Virginia Lujan Unpingco remembered that she was very sick with dysentery from having to drink the dirty water in the river. Her grandmother tried to sterilize their drinking water by building a small fire to boil the water. The Japanese guards were going to beat her for it but Unpingco’s mother took the beating in her place.
It seemed things could not get any worse, but before long, the Americans invaded on 21 July 1944 and rescued the people of Guam. Carlos Eclavea Camacho remembers that day well. He and his cousin and brother left the Manenggon camp, crossed the mountain and headed to Hågat. They ran into some US Army men who asked them if they wanted to join them.
“And we did! I was 15 or 16, and me, Pedro B. Leon Guerrero and Jesus P. Villagomez, we were patrol guides for the Army and Marines. I stayed with the officers. One of them was a Rockerfeller! They gave us canteens and a carbine. Every night, we sleep, not on the ground – we’d dig a trench and the bullets fly past on top of you.”
Fighting went on for a few more weeks but the Japanese atrocities toward the CHamoru people were over. World War II claimed 1,170 CHamoru lives.
Compiled and modified with permission from “Uncle Sam, please come back to Guam” by Pedro C. Sanchez, Guahan Magazine, “Bisita Guam: Let Us Remember Nihi Ta Hasso”, by Ben Blaz, “An Island in Agony” by Tony Palomo, and Guam War Survivor Stories “Real Faces.”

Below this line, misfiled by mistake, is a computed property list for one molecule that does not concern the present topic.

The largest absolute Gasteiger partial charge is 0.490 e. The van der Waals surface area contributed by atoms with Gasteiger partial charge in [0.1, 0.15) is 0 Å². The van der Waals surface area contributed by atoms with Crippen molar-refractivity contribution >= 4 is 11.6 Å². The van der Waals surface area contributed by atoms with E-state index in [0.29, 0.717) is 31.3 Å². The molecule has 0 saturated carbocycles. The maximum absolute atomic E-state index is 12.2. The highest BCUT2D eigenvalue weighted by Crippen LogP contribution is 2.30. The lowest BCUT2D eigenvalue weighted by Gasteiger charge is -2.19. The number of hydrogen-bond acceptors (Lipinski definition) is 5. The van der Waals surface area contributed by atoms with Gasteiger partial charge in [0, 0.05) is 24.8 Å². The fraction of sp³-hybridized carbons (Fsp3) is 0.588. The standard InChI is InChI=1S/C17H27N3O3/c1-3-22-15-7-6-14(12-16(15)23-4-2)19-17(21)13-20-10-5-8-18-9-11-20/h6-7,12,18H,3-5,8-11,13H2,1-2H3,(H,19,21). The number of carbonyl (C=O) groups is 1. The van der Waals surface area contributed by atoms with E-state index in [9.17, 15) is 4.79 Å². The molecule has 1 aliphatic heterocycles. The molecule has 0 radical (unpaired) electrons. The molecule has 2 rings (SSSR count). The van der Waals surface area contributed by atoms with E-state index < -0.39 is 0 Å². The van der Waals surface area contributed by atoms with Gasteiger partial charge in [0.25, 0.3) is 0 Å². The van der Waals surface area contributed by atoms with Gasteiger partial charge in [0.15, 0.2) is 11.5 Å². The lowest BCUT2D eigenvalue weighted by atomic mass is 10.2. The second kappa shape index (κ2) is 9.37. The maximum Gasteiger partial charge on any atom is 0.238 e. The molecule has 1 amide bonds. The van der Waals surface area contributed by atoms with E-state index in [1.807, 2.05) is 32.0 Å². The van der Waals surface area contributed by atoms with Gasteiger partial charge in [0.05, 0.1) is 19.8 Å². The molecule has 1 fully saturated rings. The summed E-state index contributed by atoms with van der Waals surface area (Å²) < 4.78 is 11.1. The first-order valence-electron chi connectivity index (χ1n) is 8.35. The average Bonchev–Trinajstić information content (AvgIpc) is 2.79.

For further reading
Blaz, Ben, Bisita Guam: A Special Place In The Sun, Evers Press, Fairfax Station, VA, 1998.
Camacho, Keith, Cultures of Commemoration: The Politics of War, Memory, and History in the Mariana Islands, University of Hawai’i Press, Honolulu 2011.
Guam War Survivors (Accessed 20 May 2019)
Howard, Chris Perez, Edward An American Tragedy, Cyfred, Ltd. Gill-Perez House, Hagåtña, Guam, 2006.
Howard, Chris Perez, Mariquita, A Tragedy of Guam, PPh and Company, Hagåtña, Guam, 1982.
Liberation, Guam Remembers: A Golden Salute for the 50th Anniversary of the Liberation of Guam.
Mansell, Roger, Captured The Forgotten Men of Guam, Naval Institute Press, 2012.
Palomo, Tony, An Island in Agony, Hagåtña, Guam, 1984.
Sanchez, Pedro C., Uncle Sam, Please Come Back to Guam, Pacific Island Publishing Company, Tamuning, Guam, 1979.